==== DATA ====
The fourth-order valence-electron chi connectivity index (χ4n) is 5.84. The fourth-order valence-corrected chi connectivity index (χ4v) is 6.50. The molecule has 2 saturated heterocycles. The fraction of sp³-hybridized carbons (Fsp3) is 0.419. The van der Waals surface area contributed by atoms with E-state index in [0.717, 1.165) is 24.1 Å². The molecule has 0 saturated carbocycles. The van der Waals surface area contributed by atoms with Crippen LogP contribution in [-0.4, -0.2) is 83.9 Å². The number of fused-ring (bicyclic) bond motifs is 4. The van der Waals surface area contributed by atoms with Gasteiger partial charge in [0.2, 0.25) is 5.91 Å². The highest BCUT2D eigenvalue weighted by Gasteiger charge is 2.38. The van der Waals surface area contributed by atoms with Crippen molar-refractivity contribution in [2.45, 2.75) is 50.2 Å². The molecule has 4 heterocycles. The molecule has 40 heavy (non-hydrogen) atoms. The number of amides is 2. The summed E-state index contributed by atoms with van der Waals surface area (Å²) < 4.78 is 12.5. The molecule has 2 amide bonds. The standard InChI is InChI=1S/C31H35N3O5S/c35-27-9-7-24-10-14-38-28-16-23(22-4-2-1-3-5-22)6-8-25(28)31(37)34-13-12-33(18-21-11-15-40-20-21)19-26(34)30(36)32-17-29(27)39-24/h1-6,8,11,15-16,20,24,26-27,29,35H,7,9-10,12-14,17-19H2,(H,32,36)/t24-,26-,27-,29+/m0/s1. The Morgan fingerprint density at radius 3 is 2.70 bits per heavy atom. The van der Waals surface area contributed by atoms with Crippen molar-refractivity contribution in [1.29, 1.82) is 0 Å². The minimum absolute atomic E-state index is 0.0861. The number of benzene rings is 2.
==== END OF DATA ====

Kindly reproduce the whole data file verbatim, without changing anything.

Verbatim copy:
The fourth-order valence-electron chi connectivity index (χ4n) is 5.84. The fourth-order valence-corrected chi connectivity index (χ4v) is 6.50. The molecule has 2 saturated heterocycles. The fraction of sp³-hybridized carbons (Fsp3) is 0.419. The van der Waals surface area contributed by atoms with E-state index in [0.717, 1.165) is 24.1 Å². The molecule has 0 saturated carbocycles. The van der Waals surface area contributed by atoms with Crippen LogP contribution in [-0.4, -0.2) is 83.9 Å². The number of fused-ring (bicyclic) bond motifs is 4. The van der Waals surface area contributed by atoms with Gasteiger partial charge in [0.2, 0.25) is 5.91 Å². The highest BCUT2D eigenvalue weighted by Gasteiger charge is 2.38. The van der Waals surface area contributed by atoms with Crippen molar-refractivity contribution in [2.45, 2.75) is 50.2 Å². The molecule has 4 heterocycles. The molecule has 40 heavy (non-hydrogen) atoms. The number of amides is 2. The summed E-state index contributed by atoms with van der Waals surface area (Å²) < 4.78 is 12.5. The molecule has 2 amide bonds. The standard InChI is InChI=1S/C31H35N3O5S/c35-27-9-7-24-10-14-38-28-16-23(22-4-2-1-3-5-22)6-8-25(28)31(37)34-13-12-33(18-21-11-15-40-20-21)19-26(34)30(36)32-17-29(27)39-24/h1-6,8,11,15-16,20,24,26-27,29,35H,7,9-10,12-14,17-19H2,(H,32,36)/t24-,26-,27-,29+/m0/s1. The Morgan fingerprint density at radius 3 is 2.70 bits per heavy atom. The van der Waals surface area contributed by atoms with Crippen molar-refractivity contribution in [1.29, 1.82) is 0 Å². The minimum absolute atomic E-state index is 0.0861. The number of benzene rings is 2.